I’ve been lurking here a while, but I finally pulled the trigger, signed up, and bought a membership.
I’ve done mostly extract brews (about 8) with only one all-grain batch—on borrowed equipment—since January. My last brew was the American Stout out of BCS (pg 173). What (I think) I blew was the hops. I tried to match AAUs (or is HBUs more appropriate), as I had no horizon hops. I used 2oz of hallertau and 1oz of EKG (using up what was in the freezer) at 60 min and 1oz cascade and .5oz of centennial at 10min. (I was supposed to use horizon 1.4 oz at 60 min and 1oz centennial at 10 min) The rest of brew day went as planned and my numbers were within the range in BCS.
I think this beer tastes “sweet”; I thought the Foreign Extra Stout (also from BCS) I brewed before this tasted “sweet” as well. I blamed it on inexperience and lack of attenuation, or something along those lines.
I reread the chapter in Palmer’s How to Brew on hops and his calculations (or my math) and the IBUs numbers in BCS for the American Stout don’t add up.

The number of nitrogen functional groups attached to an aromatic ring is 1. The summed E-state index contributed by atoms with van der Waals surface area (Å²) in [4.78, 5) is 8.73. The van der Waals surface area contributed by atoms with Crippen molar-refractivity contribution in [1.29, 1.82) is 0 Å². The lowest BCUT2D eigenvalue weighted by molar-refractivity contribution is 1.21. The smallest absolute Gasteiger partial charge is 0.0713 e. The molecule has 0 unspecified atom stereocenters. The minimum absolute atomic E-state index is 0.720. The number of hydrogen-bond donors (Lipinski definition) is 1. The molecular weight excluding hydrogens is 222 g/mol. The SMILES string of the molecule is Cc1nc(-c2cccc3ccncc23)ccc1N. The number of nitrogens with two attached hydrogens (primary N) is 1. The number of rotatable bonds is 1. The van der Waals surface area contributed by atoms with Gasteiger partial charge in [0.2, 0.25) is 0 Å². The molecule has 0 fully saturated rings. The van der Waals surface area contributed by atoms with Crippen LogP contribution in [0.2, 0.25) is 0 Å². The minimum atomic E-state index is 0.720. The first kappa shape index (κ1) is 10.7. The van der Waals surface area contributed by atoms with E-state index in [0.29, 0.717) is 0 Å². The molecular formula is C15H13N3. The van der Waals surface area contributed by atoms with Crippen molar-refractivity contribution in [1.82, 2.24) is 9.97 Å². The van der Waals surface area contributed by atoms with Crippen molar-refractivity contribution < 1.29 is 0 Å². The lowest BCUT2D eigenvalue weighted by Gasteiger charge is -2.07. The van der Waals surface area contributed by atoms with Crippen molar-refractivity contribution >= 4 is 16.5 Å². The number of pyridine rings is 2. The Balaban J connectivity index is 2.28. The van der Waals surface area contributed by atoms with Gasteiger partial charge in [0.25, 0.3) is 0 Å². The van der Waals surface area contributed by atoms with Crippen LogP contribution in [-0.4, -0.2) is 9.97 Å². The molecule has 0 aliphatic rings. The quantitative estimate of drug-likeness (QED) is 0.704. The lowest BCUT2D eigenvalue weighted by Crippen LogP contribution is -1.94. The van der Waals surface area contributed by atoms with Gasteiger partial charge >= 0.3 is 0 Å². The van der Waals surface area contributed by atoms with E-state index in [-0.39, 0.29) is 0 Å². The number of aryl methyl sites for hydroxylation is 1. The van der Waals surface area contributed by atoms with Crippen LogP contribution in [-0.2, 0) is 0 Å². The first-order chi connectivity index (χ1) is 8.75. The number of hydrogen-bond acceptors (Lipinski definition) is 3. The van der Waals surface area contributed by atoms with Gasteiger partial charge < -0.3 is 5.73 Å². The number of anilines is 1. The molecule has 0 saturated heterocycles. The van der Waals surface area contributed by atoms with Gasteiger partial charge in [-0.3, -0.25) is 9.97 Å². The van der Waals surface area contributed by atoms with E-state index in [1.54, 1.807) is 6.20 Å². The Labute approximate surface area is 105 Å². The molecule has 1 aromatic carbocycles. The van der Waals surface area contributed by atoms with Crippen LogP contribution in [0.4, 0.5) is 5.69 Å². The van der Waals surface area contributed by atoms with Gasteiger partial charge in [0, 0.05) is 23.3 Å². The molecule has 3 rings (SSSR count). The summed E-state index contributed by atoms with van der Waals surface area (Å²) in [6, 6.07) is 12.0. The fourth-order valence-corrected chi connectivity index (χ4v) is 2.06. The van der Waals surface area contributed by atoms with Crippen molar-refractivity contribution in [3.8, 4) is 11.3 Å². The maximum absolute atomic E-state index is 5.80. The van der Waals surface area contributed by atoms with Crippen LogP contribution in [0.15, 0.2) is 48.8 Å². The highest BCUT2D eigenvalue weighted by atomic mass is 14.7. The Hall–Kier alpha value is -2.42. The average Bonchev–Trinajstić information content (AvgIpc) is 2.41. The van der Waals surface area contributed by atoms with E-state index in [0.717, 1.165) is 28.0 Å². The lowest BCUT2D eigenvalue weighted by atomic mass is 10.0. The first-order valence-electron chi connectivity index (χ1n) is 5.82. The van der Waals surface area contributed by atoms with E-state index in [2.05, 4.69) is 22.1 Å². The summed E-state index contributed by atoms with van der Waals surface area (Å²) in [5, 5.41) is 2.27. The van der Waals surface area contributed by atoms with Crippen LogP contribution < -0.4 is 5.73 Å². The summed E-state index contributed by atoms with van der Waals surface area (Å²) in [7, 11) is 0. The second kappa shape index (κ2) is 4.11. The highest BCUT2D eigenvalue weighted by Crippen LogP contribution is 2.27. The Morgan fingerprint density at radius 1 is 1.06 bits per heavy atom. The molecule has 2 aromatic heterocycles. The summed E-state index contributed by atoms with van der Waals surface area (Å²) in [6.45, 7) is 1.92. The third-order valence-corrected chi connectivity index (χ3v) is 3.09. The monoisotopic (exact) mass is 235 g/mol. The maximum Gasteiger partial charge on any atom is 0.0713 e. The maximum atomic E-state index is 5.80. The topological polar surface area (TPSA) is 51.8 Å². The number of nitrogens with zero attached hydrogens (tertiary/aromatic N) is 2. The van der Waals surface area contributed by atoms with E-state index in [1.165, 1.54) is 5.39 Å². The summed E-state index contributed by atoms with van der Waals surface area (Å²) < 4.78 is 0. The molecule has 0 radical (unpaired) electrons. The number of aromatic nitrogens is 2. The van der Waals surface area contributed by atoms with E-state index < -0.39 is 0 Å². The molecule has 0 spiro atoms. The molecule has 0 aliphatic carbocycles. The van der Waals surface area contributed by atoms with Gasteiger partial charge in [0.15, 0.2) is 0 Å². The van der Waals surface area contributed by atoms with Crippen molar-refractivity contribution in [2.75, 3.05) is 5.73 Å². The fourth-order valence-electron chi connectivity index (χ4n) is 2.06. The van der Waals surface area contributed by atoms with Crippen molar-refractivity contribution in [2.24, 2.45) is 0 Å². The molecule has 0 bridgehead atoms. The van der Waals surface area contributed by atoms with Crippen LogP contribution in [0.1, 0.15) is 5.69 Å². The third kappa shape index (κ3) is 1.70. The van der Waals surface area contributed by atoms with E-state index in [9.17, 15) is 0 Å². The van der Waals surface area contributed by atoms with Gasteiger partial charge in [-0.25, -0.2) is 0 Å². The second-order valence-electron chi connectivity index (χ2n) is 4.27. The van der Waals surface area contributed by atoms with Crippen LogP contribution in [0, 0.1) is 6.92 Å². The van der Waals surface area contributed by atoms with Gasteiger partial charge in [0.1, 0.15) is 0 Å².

So, some questions regarding hops:
If I didn’t get a proper bittering addition, will that make my beers taste “sweet”?
Is using the hop sacks that come with most kits (I washed them and reuse them) going to decrease the IBUs from my hops; if so how much?
Anything else I can do to correct this?
Oh, I was using hops pellets.
I’d like to try and brew an APA, Great Lakes Brewing Burning River is (now) a favorite, and I’d like to get the hops right—maybe a little over if I had to be off. I was told in another forum that home brewing would turn me into a hophead—just give in and accept it. Maybe it’s true; I do appreciate a good hoppy beer now when I never used to care for Burning River
Insight or links to any threads on this is appreciated.